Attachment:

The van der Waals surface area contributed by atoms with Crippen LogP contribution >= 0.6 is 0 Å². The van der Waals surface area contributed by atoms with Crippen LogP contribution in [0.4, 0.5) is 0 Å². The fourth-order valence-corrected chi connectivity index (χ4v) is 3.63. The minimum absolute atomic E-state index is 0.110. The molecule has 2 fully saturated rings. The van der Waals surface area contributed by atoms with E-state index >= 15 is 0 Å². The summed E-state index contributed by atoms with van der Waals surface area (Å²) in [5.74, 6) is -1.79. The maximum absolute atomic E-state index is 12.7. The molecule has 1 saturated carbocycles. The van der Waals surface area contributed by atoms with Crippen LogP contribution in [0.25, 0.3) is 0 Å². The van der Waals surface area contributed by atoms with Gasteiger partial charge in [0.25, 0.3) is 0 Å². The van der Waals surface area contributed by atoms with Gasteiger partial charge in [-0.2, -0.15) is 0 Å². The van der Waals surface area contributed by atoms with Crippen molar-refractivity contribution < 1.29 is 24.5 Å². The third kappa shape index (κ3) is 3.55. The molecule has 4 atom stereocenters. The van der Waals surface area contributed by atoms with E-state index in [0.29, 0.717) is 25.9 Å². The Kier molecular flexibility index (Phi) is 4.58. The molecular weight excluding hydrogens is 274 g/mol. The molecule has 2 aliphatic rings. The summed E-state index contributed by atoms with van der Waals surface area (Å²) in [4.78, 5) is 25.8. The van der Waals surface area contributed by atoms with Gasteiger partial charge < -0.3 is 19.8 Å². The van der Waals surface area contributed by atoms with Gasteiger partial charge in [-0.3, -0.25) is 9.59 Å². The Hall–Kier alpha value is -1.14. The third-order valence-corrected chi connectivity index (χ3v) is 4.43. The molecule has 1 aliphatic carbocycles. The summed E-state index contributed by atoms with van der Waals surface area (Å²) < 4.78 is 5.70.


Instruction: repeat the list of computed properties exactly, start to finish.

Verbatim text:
The van der Waals surface area contributed by atoms with Crippen LogP contribution >= 0.6 is 0 Å². The van der Waals surface area contributed by atoms with Crippen LogP contribution in [0.4, 0.5) is 0 Å². The fourth-order valence-corrected chi connectivity index (χ4v) is 3.63. The minimum absolute atomic E-state index is 0.110. The molecule has 2 fully saturated rings. The van der Waals surface area contributed by atoms with E-state index >= 15 is 0 Å². The summed E-state index contributed by atoms with van der Waals surface area (Å²) in [5.74, 6) is -1.79. The maximum absolute atomic E-state index is 12.7. The molecule has 1 saturated carbocycles. The van der Waals surface area contributed by atoms with Crippen LogP contribution in [0.25, 0.3) is 0 Å². The van der Waals surface area contributed by atoms with Gasteiger partial charge in [0.25, 0.3) is 0 Å². The van der Waals surface area contributed by atoms with Gasteiger partial charge in [-0.2, -0.15) is 0 Å². The van der Waals surface area contributed by atoms with Crippen molar-refractivity contribution < 1.29 is 24.5 Å². The third kappa shape index (κ3) is 3.55. The molecule has 4 atom stereocenters. The van der Waals surface area contributed by atoms with E-state index in [0.29, 0.717) is 25.9 Å². The Kier molecular flexibility index (Phi) is 4.58. The molecular weight excluding hydrogens is 274 g/mol. The molecule has 2 aliphatic rings. The summed E-state index contributed by atoms with van der Waals surface area (Å²) in [4.78, 5) is 25.8. The van der Waals surface area contributed by atoms with Gasteiger partial charge < -0.3 is 19.8 Å². The van der Waals surface area contributed by atoms with Gasteiger partial charge in [-0.3, -0.25) is 9.59 Å². The Hall–Kier alpha value is -1.14. The third-order valence-corrected chi connectivity index (χ3v) is 4.43. The molecule has 1 aliphatic carbocycles. The summed E-state index contributed by atoms with van der Waals surface area (Å²) < 4.78 is 5.70.